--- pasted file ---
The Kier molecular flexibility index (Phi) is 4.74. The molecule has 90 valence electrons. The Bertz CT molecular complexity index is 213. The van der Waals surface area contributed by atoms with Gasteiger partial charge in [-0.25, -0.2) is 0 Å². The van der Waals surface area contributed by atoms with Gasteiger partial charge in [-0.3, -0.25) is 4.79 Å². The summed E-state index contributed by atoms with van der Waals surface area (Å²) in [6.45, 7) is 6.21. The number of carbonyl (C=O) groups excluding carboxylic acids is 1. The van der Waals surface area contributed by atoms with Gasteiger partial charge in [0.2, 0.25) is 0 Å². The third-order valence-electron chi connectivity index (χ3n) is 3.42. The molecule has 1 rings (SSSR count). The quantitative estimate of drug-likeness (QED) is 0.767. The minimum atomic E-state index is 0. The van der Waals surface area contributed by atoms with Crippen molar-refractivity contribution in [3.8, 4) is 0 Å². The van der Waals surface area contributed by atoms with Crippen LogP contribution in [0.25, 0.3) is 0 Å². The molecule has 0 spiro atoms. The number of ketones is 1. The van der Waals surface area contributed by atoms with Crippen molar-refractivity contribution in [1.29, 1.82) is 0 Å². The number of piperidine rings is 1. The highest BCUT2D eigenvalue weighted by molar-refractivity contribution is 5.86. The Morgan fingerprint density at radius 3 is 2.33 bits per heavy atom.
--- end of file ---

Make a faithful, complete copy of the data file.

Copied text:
The Kier molecular flexibility index (Phi) is 4.74. The molecule has 90 valence electrons. The Bertz CT molecular complexity index is 213. The van der Waals surface area contributed by atoms with Gasteiger partial charge in [-0.25, -0.2) is 0 Å². The van der Waals surface area contributed by atoms with Gasteiger partial charge in [-0.3, -0.25) is 4.79 Å². The summed E-state index contributed by atoms with van der Waals surface area (Å²) in [6.45, 7) is 6.21. The number of carbonyl (C=O) groups excluding carboxylic acids is 1. The van der Waals surface area contributed by atoms with Gasteiger partial charge in [0.2, 0.25) is 0 Å². The third-order valence-electron chi connectivity index (χ3n) is 3.42. The molecule has 1 rings (SSSR count). The quantitative estimate of drug-likeness (QED) is 0.767. The minimum atomic E-state index is 0. The van der Waals surface area contributed by atoms with Crippen molar-refractivity contribution in [3.8, 4) is 0 Å². The van der Waals surface area contributed by atoms with Crippen LogP contribution in [0.25, 0.3) is 0 Å². The molecule has 0 spiro atoms. The number of ketones is 1. The van der Waals surface area contributed by atoms with Crippen molar-refractivity contribution in [1.29, 1.82) is 0 Å². The number of piperidine rings is 1. The highest BCUT2D eigenvalue weighted by molar-refractivity contribution is 5.86. The Morgan fingerprint density at radius 3 is 2.33 bits per heavy atom.